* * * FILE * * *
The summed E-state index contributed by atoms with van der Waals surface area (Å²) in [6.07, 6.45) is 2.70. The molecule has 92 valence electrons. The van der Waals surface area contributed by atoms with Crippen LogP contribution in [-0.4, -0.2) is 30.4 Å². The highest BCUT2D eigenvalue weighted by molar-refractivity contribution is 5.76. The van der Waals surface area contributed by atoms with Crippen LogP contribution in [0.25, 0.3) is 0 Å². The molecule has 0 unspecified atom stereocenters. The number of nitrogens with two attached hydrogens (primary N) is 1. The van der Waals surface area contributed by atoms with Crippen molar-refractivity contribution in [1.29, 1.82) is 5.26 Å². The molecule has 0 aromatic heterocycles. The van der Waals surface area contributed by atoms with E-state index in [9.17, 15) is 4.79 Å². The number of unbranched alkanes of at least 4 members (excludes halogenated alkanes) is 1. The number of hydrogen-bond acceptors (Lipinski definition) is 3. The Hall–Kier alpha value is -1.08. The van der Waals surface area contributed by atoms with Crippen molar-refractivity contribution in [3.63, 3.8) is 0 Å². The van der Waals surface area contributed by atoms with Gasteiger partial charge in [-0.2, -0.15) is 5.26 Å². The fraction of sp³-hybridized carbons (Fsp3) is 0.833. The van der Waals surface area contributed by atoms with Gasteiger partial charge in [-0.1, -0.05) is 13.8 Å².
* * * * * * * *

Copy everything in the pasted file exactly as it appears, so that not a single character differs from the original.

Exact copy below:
The summed E-state index contributed by atoms with van der Waals surface area (Å²) in [6.07, 6.45) is 2.70. The molecule has 92 valence electrons. The van der Waals surface area contributed by atoms with Crippen LogP contribution in [-0.4, -0.2) is 30.4 Å². The highest BCUT2D eigenvalue weighted by molar-refractivity contribution is 5.76. The van der Waals surface area contributed by atoms with Crippen LogP contribution in [0.25, 0.3) is 0 Å². The molecule has 0 unspecified atom stereocenters. The number of nitrogens with two attached hydrogens (primary N) is 1. The van der Waals surface area contributed by atoms with Crippen molar-refractivity contribution in [1.29, 1.82) is 5.26 Å². The molecule has 0 aromatic heterocycles. The van der Waals surface area contributed by atoms with E-state index in [9.17, 15) is 4.79 Å². The number of unbranched alkanes of at least 4 members (excludes halogenated alkanes) is 1. The number of hydrogen-bond acceptors (Lipinski definition) is 3. The Hall–Kier alpha value is -1.08. The van der Waals surface area contributed by atoms with Crippen molar-refractivity contribution in [3.63, 3.8) is 0 Å². The van der Waals surface area contributed by atoms with Gasteiger partial charge in [-0.2, -0.15) is 5.26 Å². The fraction of sp³-hybridized carbons (Fsp3) is 0.833. The van der Waals surface area contributed by atoms with Gasteiger partial charge in [-0.1, -0.05) is 13.8 Å².